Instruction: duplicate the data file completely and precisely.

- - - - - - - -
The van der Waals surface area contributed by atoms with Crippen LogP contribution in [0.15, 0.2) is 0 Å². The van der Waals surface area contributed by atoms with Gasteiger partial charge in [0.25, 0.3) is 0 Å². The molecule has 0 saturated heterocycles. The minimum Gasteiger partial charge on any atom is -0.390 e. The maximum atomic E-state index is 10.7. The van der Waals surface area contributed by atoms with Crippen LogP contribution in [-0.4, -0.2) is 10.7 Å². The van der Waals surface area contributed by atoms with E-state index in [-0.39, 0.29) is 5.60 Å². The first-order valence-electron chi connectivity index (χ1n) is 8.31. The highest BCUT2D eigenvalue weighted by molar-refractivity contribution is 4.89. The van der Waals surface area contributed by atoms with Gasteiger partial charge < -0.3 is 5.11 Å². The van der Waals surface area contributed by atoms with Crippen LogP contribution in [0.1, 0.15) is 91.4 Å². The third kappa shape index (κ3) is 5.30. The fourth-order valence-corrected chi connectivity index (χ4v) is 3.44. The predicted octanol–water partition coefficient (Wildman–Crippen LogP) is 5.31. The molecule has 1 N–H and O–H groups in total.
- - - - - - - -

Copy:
The van der Waals surface area contributed by atoms with Crippen LogP contribution in [0.15, 0.2) is 0 Å². The van der Waals surface area contributed by atoms with Gasteiger partial charge in [0.25, 0.3) is 0 Å². The molecule has 0 saturated heterocycles. The minimum Gasteiger partial charge on any atom is -0.390 e. The maximum atomic E-state index is 10.7. The van der Waals surface area contributed by atoms with Crippen LogP contribution in [-0.4, -0.2) is 10.7 Å². The van der Waals surface area contributed by atoms with E-state index in [-0.39, 0.29) is 5.60 Å². The first-order valence-electron chi connectivity index (χ1n) is 8.31. The highest BCUT2D eigenvalue weighted by molar-refractivity contribution is 4.89. The van der Waals surface area contributed by atoms with Gasteiger partial charge < -0.3 is 5.11 Å². The van der Waals surface area contributed by atoms with Crippen LogP contribution in [0.1, 0.15) is 91.4 Å². The third kappa shape index (κ3) is 5.30. The fourth-order valence-corrected chi connectivity index (χ4v) is 3.44. The predicted octanol–water partition coefficient (Wildman–Crippen LogP) is 5.31. The molecule has 1 N–H and O–H groups in total.